They did provide some good drama, however. There were a couple of times when we parked ourselves by a river to watch the zebra and the wildebeest tentatively drink water. Tentatively because they had no idea whether a crocodile was going to jump out of the water and take them as prey. The first time we sat and watched zebra drinking from the river, we were the opposite side facing them. Despite there being nothing in sight, they were very skittish, spending as little time at the river's edge as possible. They knew something we didn't. We watched them for a bit, taking shots of what is a beautiful cliché of African nature, before driving across the river and sending them scattering.
We didn't see many hippos, so when we did see them it was always exciting. Our lunch during our second big safari was spent in their company; a herd of them lay in the water nearby, lazing in the sun.
We watched the young ones, almost cute despite their size, clambering over the older ones as we eat our sandwiches by the riverside. It was here I saw my first croc as well. A French guy we were with, one half of yet another just married couple, seemed to have a keener eye than the guides and spotted the croc on the other side of the river, seemingly sleeping in the shallow water by the river's edge. It's back looked just like a rock half submerged in the water, you really wouldn't notice it if you stepped on it, except of course you'd soon know about it.
We thought we were going to get some croc drama later that same afternoon. Driving around we noticed a load of jeeps parked further up the river. Herds of zebra and wildebeest were on the other side, tentatively approaching the water's edge to drink. Just to their right was a crocodile, its head submerged in the water while its tail snaked towards the river bank. Overhead, vultures circled. The croc was deathly still, seemingly uninterested in the potential prey nearby.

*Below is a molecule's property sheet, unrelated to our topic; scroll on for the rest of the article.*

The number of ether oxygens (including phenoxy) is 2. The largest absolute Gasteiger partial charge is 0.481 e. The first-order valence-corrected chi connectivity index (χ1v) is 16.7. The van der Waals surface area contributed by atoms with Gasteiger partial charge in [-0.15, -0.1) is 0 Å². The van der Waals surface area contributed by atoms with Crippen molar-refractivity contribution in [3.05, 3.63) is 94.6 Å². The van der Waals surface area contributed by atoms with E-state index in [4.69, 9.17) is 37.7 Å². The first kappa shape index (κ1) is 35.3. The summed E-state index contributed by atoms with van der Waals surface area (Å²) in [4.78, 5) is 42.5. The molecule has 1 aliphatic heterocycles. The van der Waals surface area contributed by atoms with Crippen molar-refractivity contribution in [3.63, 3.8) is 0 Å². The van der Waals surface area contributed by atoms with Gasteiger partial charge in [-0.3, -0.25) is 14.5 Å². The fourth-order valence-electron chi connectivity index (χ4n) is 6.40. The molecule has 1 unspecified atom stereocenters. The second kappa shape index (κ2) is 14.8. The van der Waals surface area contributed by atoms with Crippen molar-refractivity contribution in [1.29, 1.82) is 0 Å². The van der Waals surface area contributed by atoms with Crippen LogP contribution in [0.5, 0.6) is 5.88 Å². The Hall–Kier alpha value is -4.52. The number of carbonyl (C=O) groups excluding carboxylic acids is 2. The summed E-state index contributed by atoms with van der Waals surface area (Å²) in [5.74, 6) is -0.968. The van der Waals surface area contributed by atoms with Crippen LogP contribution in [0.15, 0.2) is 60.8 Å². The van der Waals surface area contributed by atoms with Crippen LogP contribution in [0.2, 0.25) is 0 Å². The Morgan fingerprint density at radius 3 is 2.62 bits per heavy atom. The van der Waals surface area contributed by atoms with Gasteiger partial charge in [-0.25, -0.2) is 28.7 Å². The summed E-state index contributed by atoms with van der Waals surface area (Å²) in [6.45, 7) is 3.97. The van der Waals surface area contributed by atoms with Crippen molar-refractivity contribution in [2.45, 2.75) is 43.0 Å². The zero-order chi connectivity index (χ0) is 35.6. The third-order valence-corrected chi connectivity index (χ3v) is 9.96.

And perhaps it was, perhaps it had had its fill that day. For, while the wildebeest and zebra mostly remained cautious (some did get frighteningly, thrillingly close to the croc), it just didn't move. Eventually, after a good 45 minutes of the sun beating down on us and very little happening at the river's edge, we decided to move on.
Looking out for bunches of jeeps parked up together was a good way of finding animals. It was this way we got our best lion experience. We saw none in the Amboseli Park, but in Maasai Mara we got up close and personal with the handsome cats. We followed a mother (the guide pointed out her teets were swollen) lion for a while, her destination unknown, before overtaking and leaving her behind.
Then we stumbled across her destination – a group of cubs sitting in the shade of a bush, waiting for her to return. They were surrounded by three or four jeeps, seemingly unperturbed by the human presence.
They frolicked and dozed and we watched them awhile until they suddenly became alert at a noise. We listened carefully and heard the mother calling them.
They went running towards her, one of the cubs being particularly playful and wrapping his front legs around her neck. It was a beautiful sight to see, a privileged snapshot of their life in their natural habitat.
Our guide with the loose grasp of the rules got us up close with a male lion as well, albeit one without a mane. He too was sitting in the shade of a bush, his female companion rolling around in the shade of another bush nearby.